Sorry if this has been asked before but I am getting a new laptop in a few days. What is the best way to get WoW and my add ons onto the new laptop? Preferably with all my saved settings.
It's actually pretty easy to do. All you have to do is copy your WoW folder over to your new laptop from your old one. Just make sure it goes into the Program Files folder (or wherever you put it on your old PC), create a shortcut to the launcher on your desktop, and you're good to go.
My Q4tQ - Is there any explanation for the major discrepancy in Theramore's actions in Kalimdor? In Dustwallow, we see the "normal" Theramore, where we stop agitators from instilling a more warmongering mindset and we get some seed quests that show Horde infiltration of Dustwallow (which abruptly end). In South Barrens, you see a really "warmongery" Theramore - pretty much what the agitators wanted. The problem is: the South Barrens quests (30-35) happen "before" the Dustwallow ones (35-40).
Why would Theramore be so antagonistic in South Barrens and then revert back to a more peaceful stance later in the quest chain? And if the Dustwallow quests are reinforcing Jaina's peaceful views, why is she housing war machines? It seems as if the quest chain is backwards and we should have started in Theramore and ended in South Barrens.
Here's the deal: Way back in vanilla WoW, Dustwallow Marsh was the zone of unfinished ... stuff. The Missing Diplomat chain ended abruptly with no real conclusion. The chain involving the fire at the Shady Rest Inn also ended in a dead end. In fact, it seemed like Dustwallow was one of those zones that was just sort of half-developed at launch, kind of like Azshara, only with a few more quests.
However, the zone received a major makeover in Patch 2.3.0. Mudsprocket was added as a quest hub, more quests were added all over the zone, and the whole storyline with the Grimtotem tauren was added as well. The Shady Rest Inn quest chain was finally finished, and the Missing Diplomat chain finally had a resolution of sorts. It went from someplace nobody went to unless they happened to be killing Onyxia, to a viable quest hub that was pretty fun, level-appropriate, and had some pretty cool rewards.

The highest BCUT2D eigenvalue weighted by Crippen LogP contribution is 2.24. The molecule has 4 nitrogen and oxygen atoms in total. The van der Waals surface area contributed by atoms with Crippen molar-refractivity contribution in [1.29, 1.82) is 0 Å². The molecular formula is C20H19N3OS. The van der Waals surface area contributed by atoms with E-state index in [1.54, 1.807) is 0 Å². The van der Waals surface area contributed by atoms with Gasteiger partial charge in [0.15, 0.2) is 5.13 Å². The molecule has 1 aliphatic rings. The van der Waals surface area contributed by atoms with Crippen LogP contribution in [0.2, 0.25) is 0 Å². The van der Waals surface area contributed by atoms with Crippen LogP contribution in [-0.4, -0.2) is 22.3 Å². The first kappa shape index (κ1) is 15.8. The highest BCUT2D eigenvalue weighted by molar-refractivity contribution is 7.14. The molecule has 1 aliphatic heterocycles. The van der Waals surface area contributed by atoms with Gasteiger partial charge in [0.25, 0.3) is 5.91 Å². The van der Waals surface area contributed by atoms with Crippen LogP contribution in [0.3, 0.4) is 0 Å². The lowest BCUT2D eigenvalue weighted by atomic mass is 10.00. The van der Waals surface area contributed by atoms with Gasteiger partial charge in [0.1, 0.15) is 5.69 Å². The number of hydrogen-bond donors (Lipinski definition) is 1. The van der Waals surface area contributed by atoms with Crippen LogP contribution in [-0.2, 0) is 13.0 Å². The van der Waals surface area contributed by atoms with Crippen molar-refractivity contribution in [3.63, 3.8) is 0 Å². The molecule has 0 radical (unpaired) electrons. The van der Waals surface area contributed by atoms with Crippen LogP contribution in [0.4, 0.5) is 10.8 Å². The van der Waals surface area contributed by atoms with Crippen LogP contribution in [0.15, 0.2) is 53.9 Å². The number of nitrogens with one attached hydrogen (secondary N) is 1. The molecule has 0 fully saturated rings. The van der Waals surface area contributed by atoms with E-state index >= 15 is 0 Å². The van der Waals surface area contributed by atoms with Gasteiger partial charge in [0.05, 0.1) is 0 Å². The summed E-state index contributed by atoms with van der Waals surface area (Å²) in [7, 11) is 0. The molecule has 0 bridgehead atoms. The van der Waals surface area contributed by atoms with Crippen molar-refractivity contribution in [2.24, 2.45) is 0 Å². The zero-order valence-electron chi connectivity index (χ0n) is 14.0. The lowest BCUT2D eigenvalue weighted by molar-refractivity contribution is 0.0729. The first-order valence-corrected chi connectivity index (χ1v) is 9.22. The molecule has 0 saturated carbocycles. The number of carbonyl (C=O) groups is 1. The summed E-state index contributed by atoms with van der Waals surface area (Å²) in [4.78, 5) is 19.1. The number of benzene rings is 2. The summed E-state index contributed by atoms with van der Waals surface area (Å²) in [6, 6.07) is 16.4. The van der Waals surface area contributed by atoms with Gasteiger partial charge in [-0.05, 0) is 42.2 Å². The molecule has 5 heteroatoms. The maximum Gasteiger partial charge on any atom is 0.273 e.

Now this is just me guessing here, but given the sheer number of zones Blizzard had to revamp with Cataclysm, Dustwallow Marsh was really not high on the priority list -- because it had already gotten a pretty major revamp back in 2.3.0. So technically speaking, Dustwallow Marsh is almost in its own little timeline -- but not as far as lore is concerned. You'll see mention of the Shattering, and you'll see the physical changes the zone has gone through, but as far as attitudes and quests, they really haven't changed that much at all. The zone was touched, but it wasn't touched in anywhere near as much detail as the zones that really needed it, like Azshara.
Frankly, I don't think the decision was a bad one from a time management perspective. Would you rather Blizzard spend time redeveloping a zone that was already redeveloped or work on someplace that really, really needed that revamp because it hadn't been touched in seven years? So basically, with Dustwallow and Theramore, I wouldn't look too closely at the material presented in there -- because most of it was written out well before the Shattering ever happened.
@oathblade on Twitter asked:
Why does the N'aru G'eras in Shat have his own personal Vindicator bodyguards?
Because he's a darkened naaru and they're protecting the rest of us from him. I mean come on -- look at him. He looks pretty dark to me.
Seriously, though, it's probably because he's carrying a lot of valuable material on his person to sell, and they don't want him getting robbed. ... although how, exactly, a spinning, glowing windchime with no hands is carrying all that stuff is anybody's guess.
@BrokenRavens on Twitter asked:
At the start of the Vash'jir quest chain, a group of humans help the Horde in their assault on Stormwind. Is this odd? Is the central conflict of WoW seen inside the game as orcs vs. humans, or just Org. vs. Stormwind?
I'm assuming the humans you're talking about are the ones that show up to sail the Horde forces over to Vash'jir. In that case, you aren't looking at Alliance citizens; you're looking at mercenaries of sorts. They're on the side of whoever happens to pay them enough. They aren't really concerned with moral decisions -- or in the case of Bud, they're not really concerned with thinking at all.
The primary conflict in Warcraft started out as orcs vs. humans, but it developed beyond that when the Horde was formed in Warcraft III, and the Alliance as we know it was formed between Warcraft III and WoW. Now, it's pretty much Alliance vs. Horde -- and the mercenaries and middlemen don't really have a side. They simply side with whoever is paying them at the time.
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